It is difficult to predict how individual patients will respond to antigenic stimuli as antibody production is affected by many factors including the immunologic status of patients and their immunosuppressive regimens. Of particular interest therefore were the six patients who received both random and selected units during differing periods of the study. Four of these (three male) produced no HLA-specific antibody after transfusion with either the random or selected units. One had no history of known sensitization, two had been previously transfused before the beginning of the study, and the fourth who received random blood (he was transfused with 11 units during one transfusion episode) had been previously transfused and had also received two kidney transplants. The remaining two patients did however, show differing responses to HLA selected and random units. One (Patient 4, Table 5) who had preexisting HLA-specific antibody was transfused with two HLA selected units in 2008 but demonstrated no change in antibody levels until the issue of four random units in 2009 when her Class I PRA increased by 60%. The second patient (Patient 6, Table 5) who was negative initially was transfused in 2006 with two random units, which immediately resulted in development of 85% Class I PRA. Three HLA selected units were also issued for this patient in 2007; however, these had no additional deleterious effects on his antibody levels.
Both study groups comprised a subgroup of previous transplant patients (10 in the selected group and 5 in the random group) who had returned to the transplant wait list. Some of these continued with low levels of immunosuppression (but this did not include Patient 7 in Table 5). This may have impacted upon their ability to produce HLA-specific antibody after transfusion; however, no conclusions can be made, given the variability in immunosuppressive regimens and the small numbers involved in this subgroup.
When assigning unacceptable antigens and selecting serum samples for donor crossmatching, it is essential to have comprehensive knowledge of a patient’s immunologic history and HLA-specific antibody profile including any HLA mismatching through previous transplantation and also the HLA types of the partner(s) of parous women. As demonstrated here in addition to de novo antibody production, transfusion can elicit restimulation of HLA-specific antibodies, which may have developed historically. It has been shown here that HLA-specific antibody development can occur up to 3 months after transfusion, and so, this should be considered a higher risk period if a patient is crossmatched for a donor organ.
Although the introduction of erythropoietin-stimulating agents to clinical practice in the 1990s has greatly reduced the number of transfusions required by renal failure patients, it is inevitable that there will always be a subgroup who will require red cell transfusion because of blood loss or erythropoietin resistance. Based upon our observations, we currently consider it best practice to search for HLA selected units if patients are awaiting transplantation, are not on immunosuppression, have current PRA levels less than 85%, have fewer than 10 multi-locus specificities, and the transfusion can be delayed for two to three working days if determination of patient HLA type or identification and obtaining a unit from a potential donor(s) is required.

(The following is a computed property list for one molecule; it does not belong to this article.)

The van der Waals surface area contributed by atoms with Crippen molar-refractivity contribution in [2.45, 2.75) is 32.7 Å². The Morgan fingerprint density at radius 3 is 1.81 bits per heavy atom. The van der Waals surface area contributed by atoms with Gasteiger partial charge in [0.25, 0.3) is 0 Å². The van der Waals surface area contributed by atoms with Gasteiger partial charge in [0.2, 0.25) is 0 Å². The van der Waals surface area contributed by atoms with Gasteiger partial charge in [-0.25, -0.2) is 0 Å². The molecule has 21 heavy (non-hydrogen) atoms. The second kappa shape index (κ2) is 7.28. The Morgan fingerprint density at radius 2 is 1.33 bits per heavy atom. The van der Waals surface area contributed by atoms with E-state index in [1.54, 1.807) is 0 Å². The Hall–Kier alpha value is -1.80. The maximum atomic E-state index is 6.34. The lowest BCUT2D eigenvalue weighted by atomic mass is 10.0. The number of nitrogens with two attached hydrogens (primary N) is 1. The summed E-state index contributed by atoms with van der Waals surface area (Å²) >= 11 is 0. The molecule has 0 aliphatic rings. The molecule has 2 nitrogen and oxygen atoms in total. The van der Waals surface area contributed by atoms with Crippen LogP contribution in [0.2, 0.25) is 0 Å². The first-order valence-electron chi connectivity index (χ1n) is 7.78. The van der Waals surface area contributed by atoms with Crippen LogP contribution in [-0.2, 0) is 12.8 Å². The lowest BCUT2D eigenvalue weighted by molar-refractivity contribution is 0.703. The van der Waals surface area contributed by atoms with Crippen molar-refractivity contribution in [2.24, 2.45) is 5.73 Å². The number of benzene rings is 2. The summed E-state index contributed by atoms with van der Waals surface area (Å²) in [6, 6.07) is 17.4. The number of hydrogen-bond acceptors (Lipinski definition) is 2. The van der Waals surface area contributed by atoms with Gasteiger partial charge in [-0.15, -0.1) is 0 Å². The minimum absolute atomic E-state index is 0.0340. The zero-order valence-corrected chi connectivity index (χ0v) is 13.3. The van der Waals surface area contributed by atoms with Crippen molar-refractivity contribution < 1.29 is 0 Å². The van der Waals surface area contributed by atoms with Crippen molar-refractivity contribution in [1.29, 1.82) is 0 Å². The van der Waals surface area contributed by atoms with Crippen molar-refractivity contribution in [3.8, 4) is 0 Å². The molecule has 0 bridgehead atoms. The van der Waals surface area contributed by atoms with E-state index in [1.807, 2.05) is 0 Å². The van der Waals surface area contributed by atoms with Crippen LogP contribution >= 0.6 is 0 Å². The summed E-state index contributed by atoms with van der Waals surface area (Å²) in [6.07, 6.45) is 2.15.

The logistical complexity in sourcing HLA selected units for patients awaiting transplantation may vary from center to center. HLA-matched platelets are required for patients who are highly sensitized and in whom random donor platelets are therefore ineffective. The same mechanism for identifying and sourcing such blood donors is also in current usage in our center.
This small scale study provides clinical evidence that HLA-specific antibody sensitization can be minimized or prevented by administration of HLA selected units. Additional work is required, however, ideally on a multi-center basis to determine the minimal degree of matching required to achieve a beneficial effect for patients and the relative merits of matching for HLA Class I and Class II loci. Transfusing patients with blood selected to minimize HLA-specific antibody production is a beneficial process and should be considered when clinically practical and especially for pediatric patients who are more likely to require retransplantation.
MATERIALS AND METHODS
This study comprised all patients awaiting renal transplantation between June 2004 and December 2009 who had pretransfusion and posttransfusion clotted blood samples available for HLA-specific antibody screening and identification. The patients who had been HLA typed by complement-dependent cytotoxicity, sequence-specific oligonucleotide (SSO), and/or Luminex molecular methodologies were allocated to the selected or random groups. This was based solely upon clinical urgency as proceeding with transfusion of random units was more appropriate for patients where the potential delay in sourcing selected units would have compromised their safety.
British Transplantation Society (BTS) guidelines recommend the optimum period to detect new HLA-specific antibody development is 14 and 28 days after transfusion (17); however, because some patients received multiple transfusions over weeks to several months, it was impossible to assess the impact of each individual unit of blood transfused. Consequently, we compared antibody development in the two groups by investigating transfusion episodes where one episode encompassed any units given over the course of a 12-week period. An antibody response was considered significant if pretransfusion HLA antibody levels changed from negative to positive, or in the case of those individuals who already had preexisting HLA-specific antibody, where the panel reactive antibody (PRA) value increased by at least 20%.
HLA-Specific Antibody Screening and Identification
Screening of pre- and post- transfusion serum samples was performed using EPICS XL and FC500 flow cytometers (Beckman Coulter UK Ltd, High Wycombe, UK) using Flow PRA Screening (18) and ID Beads (19) for HLA Class IA, B, and C and Class II DR and DQ antibody according to the manufacturer’s instructions (One Lambda Inc., Miami, FL).